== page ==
I met the men of my grandpa’s era in this book, the men who rubbed every nickel until the buffalo ‘bout wore off it. Men who split wood, stacked it along the fence, and ricked it before breakfast. Men to whom hard work was a religion, a means to an end, and the land they worked was their treasure, their inheritance, and their bequest to their children. And I was the oldest of many grandchildren, just so happened to be a girl, who grew up next to grandma and grandpa, on a limestone filled, farm on the Nolin River in Kentucky. Tobacco raisin’, garden growin’, huntin’, fishin’ and hard work, dusk to dawn . . . that’s what rural life in Kentucky was all about. And there was a glue, a love that goes beyond description, a fierceness that burned in grandpa, that held it all together. I saw him madder than a wet hen . . . too mad . . . and as a kid, I didn’t understand how it could flare up so fast and hot . . . listening to Nathan Coulter made a light go off in my head, and made me see clearly why grandma never challenged grandpa, how she kept loving him, accepting him, and how their complete opposite natures meant harmony. People, country people, without PhDs and big degrees, learned a lot more than we do now; accepted what they couldn’t change; and were better for it. I loved hearing all the old sayings that I heard growing up. It was an adventure, sometimes sad, sometimes funny, sometimes full of insight. An absolutely glorious listen.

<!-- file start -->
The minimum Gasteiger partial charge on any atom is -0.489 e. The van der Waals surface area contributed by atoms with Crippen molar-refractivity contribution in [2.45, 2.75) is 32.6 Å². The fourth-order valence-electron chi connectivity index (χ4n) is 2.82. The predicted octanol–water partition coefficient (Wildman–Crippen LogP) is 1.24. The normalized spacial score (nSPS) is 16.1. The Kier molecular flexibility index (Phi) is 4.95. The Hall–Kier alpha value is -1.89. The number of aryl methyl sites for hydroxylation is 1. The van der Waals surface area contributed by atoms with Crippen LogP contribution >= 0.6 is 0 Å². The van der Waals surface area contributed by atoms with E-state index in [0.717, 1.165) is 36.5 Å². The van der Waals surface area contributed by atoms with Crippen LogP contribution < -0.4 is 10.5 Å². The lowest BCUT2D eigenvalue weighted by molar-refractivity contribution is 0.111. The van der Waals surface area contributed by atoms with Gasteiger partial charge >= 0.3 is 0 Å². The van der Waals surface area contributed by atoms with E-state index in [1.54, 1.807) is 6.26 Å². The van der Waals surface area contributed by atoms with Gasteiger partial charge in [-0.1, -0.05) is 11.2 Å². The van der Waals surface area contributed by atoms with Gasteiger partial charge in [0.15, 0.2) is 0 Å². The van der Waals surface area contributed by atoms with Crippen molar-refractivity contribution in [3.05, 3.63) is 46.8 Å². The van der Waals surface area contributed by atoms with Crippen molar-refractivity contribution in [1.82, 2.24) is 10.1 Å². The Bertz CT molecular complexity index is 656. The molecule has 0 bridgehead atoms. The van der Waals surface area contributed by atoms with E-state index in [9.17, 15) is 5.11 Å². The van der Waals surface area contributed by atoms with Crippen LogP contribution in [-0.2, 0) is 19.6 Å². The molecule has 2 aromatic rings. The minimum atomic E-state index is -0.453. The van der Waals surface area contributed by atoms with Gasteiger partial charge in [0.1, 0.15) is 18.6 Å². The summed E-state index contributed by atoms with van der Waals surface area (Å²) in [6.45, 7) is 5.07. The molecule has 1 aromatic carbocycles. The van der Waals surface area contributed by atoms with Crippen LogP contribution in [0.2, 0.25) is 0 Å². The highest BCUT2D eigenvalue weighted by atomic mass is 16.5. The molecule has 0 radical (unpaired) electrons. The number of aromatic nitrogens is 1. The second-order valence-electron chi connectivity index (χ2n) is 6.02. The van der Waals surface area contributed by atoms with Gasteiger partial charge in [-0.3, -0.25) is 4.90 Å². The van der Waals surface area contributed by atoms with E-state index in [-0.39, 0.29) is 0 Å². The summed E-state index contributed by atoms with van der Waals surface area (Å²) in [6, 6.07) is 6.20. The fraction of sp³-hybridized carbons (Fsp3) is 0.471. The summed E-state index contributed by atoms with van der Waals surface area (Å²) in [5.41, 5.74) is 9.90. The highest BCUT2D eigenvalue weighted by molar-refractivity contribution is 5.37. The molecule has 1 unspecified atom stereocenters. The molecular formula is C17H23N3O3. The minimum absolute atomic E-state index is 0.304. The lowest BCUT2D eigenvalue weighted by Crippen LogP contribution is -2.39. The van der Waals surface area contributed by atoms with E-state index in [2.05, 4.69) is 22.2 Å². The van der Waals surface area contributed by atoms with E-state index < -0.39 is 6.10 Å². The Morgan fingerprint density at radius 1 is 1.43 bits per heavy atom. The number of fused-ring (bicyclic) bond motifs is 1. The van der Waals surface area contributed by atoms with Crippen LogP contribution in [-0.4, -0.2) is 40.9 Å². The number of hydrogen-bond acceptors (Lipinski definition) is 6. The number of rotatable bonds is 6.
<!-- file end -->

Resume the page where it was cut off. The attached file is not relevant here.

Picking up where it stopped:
• The Midwife of Hope River

  • A Novel of an American Midwife
  • By: Patricia Harman
  • Narrated by: Anne Wittman
  • Length: 12 hrs and 4 mins
  • Unabridged
  • Overall
    4.5 out of 5 stars 163
  • Performance
    4.5 out of 5 stars 142
  • Story
    4.5 out of 5 stars 142

Midwife Patience Murphy has a gift: a talent for escorting mothers through the challenges of bringing children into the world. Working in the hardscrabble conditions of Appalachia during the Depression, Patience takes the jobs that no one else wants, helping those most in need - and least likely to pay. She knows a successful midwifery practice must be built on a foundation of openness and trust - but the secrets Patience is keeping are far too intimate and fragile for her to ever let anyone in.

  • 4 out of 5 stars
  • Beautiful and Moving

  • By Daryl on 10-07-16

Coal Mines, The Depression, and Lots of Babies

Overall
5 out of 5 stars
Performance
5 out of 5 stars
Story
5 out of 5 stars

Reviewed: 03-06-19